The Consequences of Defaulting on a Car Title Loan
A car title loan is a primary example of a secured cash advance. If you need cash in the short run for an expense, you can liquidate a portion of the equity in your automobile to meet the need. You may be able to do this directly with your auto lender if your loan is still active. Otherwise, most traditional and alternative lenders will accept a car title as collateral on a cash advance. However, if you default, your car will be repossessed in addition to other penalties.
Repossession of Asset
The first thing that will occur if your debt moves into default is the forced repossession of your vehicle. Repossession companies are not the most tactful businesses in the market. Rather, you will likely find your car is forcefully seized while you least expect it. Repossession companies are known to show up at work or while you are at school to seize your asset. This can be embarrassing, and it can create a very negative situation for you. Depending on the terms of your contract, the lender may not even need to notify you prior to sending a repossession agent to seize your vehicle.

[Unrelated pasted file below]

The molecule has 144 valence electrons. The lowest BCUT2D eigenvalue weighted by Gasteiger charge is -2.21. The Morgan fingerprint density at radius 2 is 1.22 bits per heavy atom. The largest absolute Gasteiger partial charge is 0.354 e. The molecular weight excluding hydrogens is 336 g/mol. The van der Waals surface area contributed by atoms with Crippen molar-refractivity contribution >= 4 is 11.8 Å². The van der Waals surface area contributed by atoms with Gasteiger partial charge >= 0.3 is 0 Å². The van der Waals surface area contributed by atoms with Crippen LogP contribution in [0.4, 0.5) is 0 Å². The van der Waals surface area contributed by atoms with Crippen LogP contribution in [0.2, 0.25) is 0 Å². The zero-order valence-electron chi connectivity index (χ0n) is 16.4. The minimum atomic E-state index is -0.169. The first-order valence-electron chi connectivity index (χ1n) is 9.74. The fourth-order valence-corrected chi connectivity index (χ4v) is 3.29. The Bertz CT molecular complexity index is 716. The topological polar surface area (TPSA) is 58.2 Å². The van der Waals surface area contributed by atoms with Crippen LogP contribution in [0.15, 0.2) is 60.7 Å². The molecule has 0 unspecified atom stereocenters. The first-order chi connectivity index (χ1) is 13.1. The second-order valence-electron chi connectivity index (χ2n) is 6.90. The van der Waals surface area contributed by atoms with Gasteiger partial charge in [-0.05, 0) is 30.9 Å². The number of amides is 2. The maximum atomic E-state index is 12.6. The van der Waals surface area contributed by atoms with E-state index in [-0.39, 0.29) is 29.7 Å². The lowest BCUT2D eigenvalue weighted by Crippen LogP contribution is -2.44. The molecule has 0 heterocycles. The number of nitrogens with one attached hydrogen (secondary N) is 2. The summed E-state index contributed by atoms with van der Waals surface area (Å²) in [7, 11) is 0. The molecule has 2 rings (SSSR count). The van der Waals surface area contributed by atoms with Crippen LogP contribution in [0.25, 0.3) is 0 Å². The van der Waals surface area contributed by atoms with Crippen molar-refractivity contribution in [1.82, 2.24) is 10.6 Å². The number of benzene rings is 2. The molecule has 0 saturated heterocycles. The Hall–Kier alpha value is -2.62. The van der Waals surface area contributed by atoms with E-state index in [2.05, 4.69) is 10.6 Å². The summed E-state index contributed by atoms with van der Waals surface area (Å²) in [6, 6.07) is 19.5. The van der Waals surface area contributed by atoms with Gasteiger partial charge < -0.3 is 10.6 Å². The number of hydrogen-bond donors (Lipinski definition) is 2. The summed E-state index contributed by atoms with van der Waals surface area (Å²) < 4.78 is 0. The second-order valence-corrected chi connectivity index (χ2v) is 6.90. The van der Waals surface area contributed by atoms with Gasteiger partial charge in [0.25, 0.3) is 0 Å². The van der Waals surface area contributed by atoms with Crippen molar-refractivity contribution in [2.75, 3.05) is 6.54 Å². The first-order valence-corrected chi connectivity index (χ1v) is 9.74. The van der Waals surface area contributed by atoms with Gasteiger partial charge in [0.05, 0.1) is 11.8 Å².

Repossession is extremely damaging to a credit score. Your score will already drop through multiple missed payments, and these penalties will be multiplied if you actually default. While a missed payment only stays on your record for approximately two years in most states, a default can stay on your credit score for up to 15 years in some states. To get a new car loan, you will likely have to work with an alternative lender. Traditional lenders will be scared off from lending to you in the future, and this can include a mortgage lender.
The best defense against default is proper planning. Plan for your debts as you would any other expense. Your total debt payments each month, including credit cards, rent and student loans, should never exceed 50 percent of your monthly income. If you have a mortgage, this amount alone should never exceed 30 percent of your income. This is a good guide to show you how much additional debt you can reasonably afford to take on. Before taking on additional debt, even if it is within your budget, you should always save three months of payments up front in an emergency fund. This way, if you lose your income, you can continue to make payments while you seek solutions.
Opting for Voluntary Repossession
Sometimes, repossession is inevitable. Perhaps you lost your job and cannot find new employment. You have contacted your lender, but you found out refinancing the loan is not an option. Moving toward voluntary repossession can save you from some of the negative penalties. You will make arrangements with your lender to drop off the car. The lender will expect you at a given time and place, and the arrangement will completely release you from further obligation toward the debt. You will not see the repossession on your credit score.